Gravesend is notable as the only colonial town founded by a woman, Lady Deborah Moody. In 1643, governor general Willem Kieft granted her and a group of English settlers a land patent on December 19, 1645. Moody, along with John Tilton and wife Mary Pearsall Tilton, came to Gravesend after choosing excommunication, following religious persecution in Lynn, Massachusetts. Moody and Mary Tilton had been tried because of their Anabaptist beliefs, accused of spreading religious dissent in the Puritan colony. Kieft was recruiting settlers to secure this land that his forces had taken from the Lenape. Some clashes continued, and the town organization was not completed until 1645. The signed town charter and grant was one of the first to ever be awarded to a woman in the New World. John Tilton became the first town clerk of Gravesend and owned part of what later would become Coney Island. Moody, the Tiltons, and other early English settlers were known to have paid the Lenape for their land. Another prominent early settler was Anthony Janszoon van Salee.
The Town of Gravesend encompassed 7,000 acres (2,800 ha) in southern Kings County, including the entire island of Coney Island. This was originally used as the town’s common lands on the Atlantic Ocean. It was divided, as was the town itself, into 41 parcels for the original patentees. When the town was first laid out, almost half of the area was made up of salt marsh wetlands and sandhill dunes along the shore of Gravesend Bay. It was one of the earliest planned communities in America. It consisted of a 16-acre (6.5 ha) square surrounded by a 20-foot-high wooden palisade. The town was bisected by two main roads, Gravesend Road (now McDonald Avenue) running from north to south, and Gravesend Neck Road, running from east to west. These roads divided the town into four quadrants, which were subdivided into ten plots of land each. This grid of the original town can still be seen on maps and aerial photographs of the area. At the center of town, where the two main roads met, a town hall was constructed where town meetings were held once a month.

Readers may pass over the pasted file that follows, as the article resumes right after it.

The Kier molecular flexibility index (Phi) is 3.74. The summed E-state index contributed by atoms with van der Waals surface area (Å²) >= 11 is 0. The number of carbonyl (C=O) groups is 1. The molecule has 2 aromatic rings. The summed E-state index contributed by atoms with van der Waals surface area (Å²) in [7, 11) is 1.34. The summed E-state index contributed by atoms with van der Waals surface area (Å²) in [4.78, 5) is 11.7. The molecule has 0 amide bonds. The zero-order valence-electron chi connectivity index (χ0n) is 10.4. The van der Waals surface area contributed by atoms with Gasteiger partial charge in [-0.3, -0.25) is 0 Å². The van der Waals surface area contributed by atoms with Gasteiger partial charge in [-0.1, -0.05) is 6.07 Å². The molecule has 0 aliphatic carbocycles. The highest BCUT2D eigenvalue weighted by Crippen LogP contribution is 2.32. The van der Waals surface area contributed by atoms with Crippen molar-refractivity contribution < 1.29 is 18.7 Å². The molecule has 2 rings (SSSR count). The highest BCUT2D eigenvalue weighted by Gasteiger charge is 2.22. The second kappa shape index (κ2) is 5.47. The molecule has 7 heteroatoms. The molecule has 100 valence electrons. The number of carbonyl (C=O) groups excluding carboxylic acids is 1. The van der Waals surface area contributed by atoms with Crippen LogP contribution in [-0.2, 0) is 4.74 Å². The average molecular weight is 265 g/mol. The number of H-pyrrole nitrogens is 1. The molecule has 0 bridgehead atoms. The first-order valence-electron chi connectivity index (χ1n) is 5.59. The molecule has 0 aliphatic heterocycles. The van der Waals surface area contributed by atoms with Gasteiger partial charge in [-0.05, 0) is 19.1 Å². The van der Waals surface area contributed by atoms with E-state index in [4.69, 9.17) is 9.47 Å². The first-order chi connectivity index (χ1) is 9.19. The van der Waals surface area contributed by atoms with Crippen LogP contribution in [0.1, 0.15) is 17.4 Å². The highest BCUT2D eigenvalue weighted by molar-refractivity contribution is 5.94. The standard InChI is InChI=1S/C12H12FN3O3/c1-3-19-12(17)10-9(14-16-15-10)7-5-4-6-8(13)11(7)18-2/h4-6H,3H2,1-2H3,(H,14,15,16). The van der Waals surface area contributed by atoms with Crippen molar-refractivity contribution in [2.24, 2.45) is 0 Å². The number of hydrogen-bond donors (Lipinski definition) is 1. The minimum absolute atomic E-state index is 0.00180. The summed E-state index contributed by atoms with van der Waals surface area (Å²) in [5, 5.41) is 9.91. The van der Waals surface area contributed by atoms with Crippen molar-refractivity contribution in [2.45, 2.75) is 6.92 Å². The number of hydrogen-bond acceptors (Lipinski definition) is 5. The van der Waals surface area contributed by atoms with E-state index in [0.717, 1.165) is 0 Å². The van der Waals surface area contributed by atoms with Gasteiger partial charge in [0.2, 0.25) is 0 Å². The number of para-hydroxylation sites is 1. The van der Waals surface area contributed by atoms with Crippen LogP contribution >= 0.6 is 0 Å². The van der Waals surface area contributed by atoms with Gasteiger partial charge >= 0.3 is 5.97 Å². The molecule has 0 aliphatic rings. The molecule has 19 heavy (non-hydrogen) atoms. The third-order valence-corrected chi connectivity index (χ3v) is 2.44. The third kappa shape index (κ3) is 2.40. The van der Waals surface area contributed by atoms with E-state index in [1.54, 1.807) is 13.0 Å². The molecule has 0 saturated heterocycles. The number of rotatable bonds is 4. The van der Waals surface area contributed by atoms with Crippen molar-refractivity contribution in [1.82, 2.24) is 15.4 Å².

The neighborhood center is still the four blocks bounded by Village Road South, Village Road East, Village Road North, and Van Sicklen Street, where the Moody House and Van Sicklen family cemetery are located. Next to, and parallel with the van Sicklen Family Cemetery is the Old Gravesend Cemetery, where Lady Moody is said to be interred. Egyptian émigré Mohammad Ben Misoud, who was part of a late 19th-century attraction at the Coney Island amusement park, was given a proper Muslim funeral upon his death in August 1896 and also buried in Old Gravesend Cemetery.
The religious freedom of early Gravesend made it a destination for ostracized or controversial groups, Nonconformists or Dissenters such as the Quakers, who briefly made their home in the town before being chased out by the succeeding New Netherland director general Peter Stuyvesant, who arrived in 1647. He was wary of Gravesend’s open acceptance of “heretical” sects.
In 1654 the people of Gravesend purchased Coney Island from the local Lenape band for about $15 worth of seashells, guns, and gunpowder.
In August 1776 during the American Revolutionary War, Gravesend Bay was the landing site of thousands of British soldiers and German mercenaries from their staging area on Staten Island, leading to the Battle of Long Island (also Battle of Brooklyn). The troops met little resistance from the Continental Army advance troops under General George Washington then headquartered in New York City (at the time limited to the tip of Manhattan Island). The battle, in addition to being the first, would prove to be the largest fought in the entire war.
Throughout the 17th and 18th centuries, Gravesend remained a sleepy suburb. With the opening of three prominent racetracks (Sheepshead Bay Race Track, Gravesend Race Track, and Brighton Beach Race Course) in the late 19th century, and the blossoming of Coney Island into a popular vacation spot, the town was developed as a successful resort community. John Y. McKane was credited with this. A Sheepshead Bay carpenter and contractor, he gained a variety of elected and appointed positions: as Gravesend town supervisor, chief of police, chief of detectives, fire commissioner, schools commissioner, public lands commissioner, superintendent of the Sheepshead Bay Methodist Church, head tenor of the church choir, and Santa Claus at the annual Sabbath school Christmas celebration. From the 1870s to the 1890s, McKane cultivated Coney Island, which was then part of the township of Gravesend, as a pleasure ground. He participated in both political and physical development.